There are no representative studies using a probability sample examining whether US physicians recommend so-called alternative medicines (SCAMs) to their patients. This article fills a void in the current literature for robust data on recommendations for SCAMs by office-based physicians in the US.
Descriptive statistics and multivariable regression analyses of physician-level data were from the 2012 Physician Induction Interview of the National Ambulatory Medical Care Survey (NAMCS PII), a nationally representative survey of office-based physicians. Weighted response rate among eligible physicians sampled for the 2012 NAMCS PII was 59.7%.
Recommendations by physicians to their patients were recorded for any SCAM, and the following individual SCAMs: massage therapy, herbs/nonvitamin supplements, chiropractic/osteopathic manipulation, yoga, acupuncture, and mind–body therapies.
Massage therapy was the most commonly recommended SCAM (30.4%), followed by chiropractic/osteopathic manipulation (27.1%), herbs/nonvitamin supplements (26.5%), yoga (25.6%), and acupuncture (22.4%). The most commonly recommended SCAMs by general/family practice physicians were chiropractic/osteopathic manipulation (54.0%) and massage therapy (52.6%). Of all U.S. physicians, 53.1% recommended at least one SCAM to patients during the previous 12 months. Multivariable analyses found physician’s sex, race, specialty, and U.S. region to be significant predictors of SCAMrecommendations. Female physicians were more likely than male physicians to recommend massage therapy, herbs/nonvitamin supplements, yoga, acupuncture, and mind–body therapies to patients. Psychiatrists, OB/GYNs, and paediatricians were all less likely to recommend chiropractic/osteopathic manipulation than general and family practitioners.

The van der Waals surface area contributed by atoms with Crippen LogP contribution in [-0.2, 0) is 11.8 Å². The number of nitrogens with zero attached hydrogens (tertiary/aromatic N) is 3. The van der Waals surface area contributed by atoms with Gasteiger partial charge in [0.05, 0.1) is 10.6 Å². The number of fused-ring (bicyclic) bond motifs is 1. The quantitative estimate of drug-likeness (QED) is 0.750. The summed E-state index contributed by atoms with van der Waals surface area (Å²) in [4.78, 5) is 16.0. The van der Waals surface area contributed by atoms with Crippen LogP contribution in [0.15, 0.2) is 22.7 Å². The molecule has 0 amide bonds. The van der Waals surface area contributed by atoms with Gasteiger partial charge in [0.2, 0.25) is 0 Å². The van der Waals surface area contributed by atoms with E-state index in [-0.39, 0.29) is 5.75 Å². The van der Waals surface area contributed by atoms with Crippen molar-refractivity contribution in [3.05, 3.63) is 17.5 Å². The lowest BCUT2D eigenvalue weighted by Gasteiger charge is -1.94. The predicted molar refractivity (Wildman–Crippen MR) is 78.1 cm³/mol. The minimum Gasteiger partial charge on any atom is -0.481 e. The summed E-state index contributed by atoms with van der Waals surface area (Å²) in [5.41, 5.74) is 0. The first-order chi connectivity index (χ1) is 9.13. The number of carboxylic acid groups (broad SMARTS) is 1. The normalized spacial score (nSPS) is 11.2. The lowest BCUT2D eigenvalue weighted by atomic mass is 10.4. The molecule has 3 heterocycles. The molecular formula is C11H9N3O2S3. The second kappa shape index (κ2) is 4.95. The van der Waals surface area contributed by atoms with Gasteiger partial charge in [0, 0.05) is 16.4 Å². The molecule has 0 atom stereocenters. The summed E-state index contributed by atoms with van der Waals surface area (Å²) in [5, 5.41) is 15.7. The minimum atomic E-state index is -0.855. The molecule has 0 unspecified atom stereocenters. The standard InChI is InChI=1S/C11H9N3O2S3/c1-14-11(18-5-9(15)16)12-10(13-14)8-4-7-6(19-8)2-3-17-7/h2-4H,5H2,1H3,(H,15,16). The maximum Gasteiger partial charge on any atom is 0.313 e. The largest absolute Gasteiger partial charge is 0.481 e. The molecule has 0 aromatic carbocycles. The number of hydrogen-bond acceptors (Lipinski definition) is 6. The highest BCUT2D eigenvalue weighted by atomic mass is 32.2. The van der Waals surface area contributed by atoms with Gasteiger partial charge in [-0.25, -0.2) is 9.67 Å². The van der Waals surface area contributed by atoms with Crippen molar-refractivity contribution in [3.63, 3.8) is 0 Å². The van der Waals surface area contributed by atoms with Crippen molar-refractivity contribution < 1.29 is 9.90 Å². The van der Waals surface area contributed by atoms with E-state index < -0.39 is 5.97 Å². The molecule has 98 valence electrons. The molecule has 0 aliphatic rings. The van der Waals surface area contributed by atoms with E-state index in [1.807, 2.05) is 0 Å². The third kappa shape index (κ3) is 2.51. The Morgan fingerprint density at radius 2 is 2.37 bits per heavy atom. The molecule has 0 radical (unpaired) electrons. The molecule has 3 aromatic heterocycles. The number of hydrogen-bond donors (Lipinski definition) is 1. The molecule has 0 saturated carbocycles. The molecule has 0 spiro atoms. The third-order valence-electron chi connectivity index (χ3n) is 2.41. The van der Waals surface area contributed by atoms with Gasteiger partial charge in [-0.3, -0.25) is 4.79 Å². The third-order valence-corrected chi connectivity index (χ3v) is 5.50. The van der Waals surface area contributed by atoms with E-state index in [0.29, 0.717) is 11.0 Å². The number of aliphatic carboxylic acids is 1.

The authors concluded that, overall, more than half of office-based physicians recommended at least one SCAM to their patients. Female physicians recommended every individual SCAM at a higher rate than male physicians except for chiropractic and osteopathic manipulation. These findings may enable consumers, physicians, and medical schools to better understand potential differences in use of SCAMs with patients.
Yes, I know!
Who cares what type of SCAMs US physicians recommended to their patients 7 years ago?
And who knows what the true figures would have looked like, if the ~40% who did not respond would have been included?
Such surveys usually tell us little of relevance. What is worse, they are misused for exploiting the ‘appeal to authority’ fallacy which hold that, if physicians recommend SCAMs, they must be fine. That this is a fallacy becomes obvious, if we remind ourselves that US physicians also are the main cause for the current opioid crisis in the US (if physicians recommend opioids, they must be fine???).
More importantly, I think, this survey also suggests the following:
- 73% of US physicians do NOT recommend chiropractic/osteopathic manipulations.
- 73% of them do NOT recommend herbal medicine.
- 74% of them do NOT recommend yoga.
- 77% of them do NOT recommend acupuncture.
I wonder why!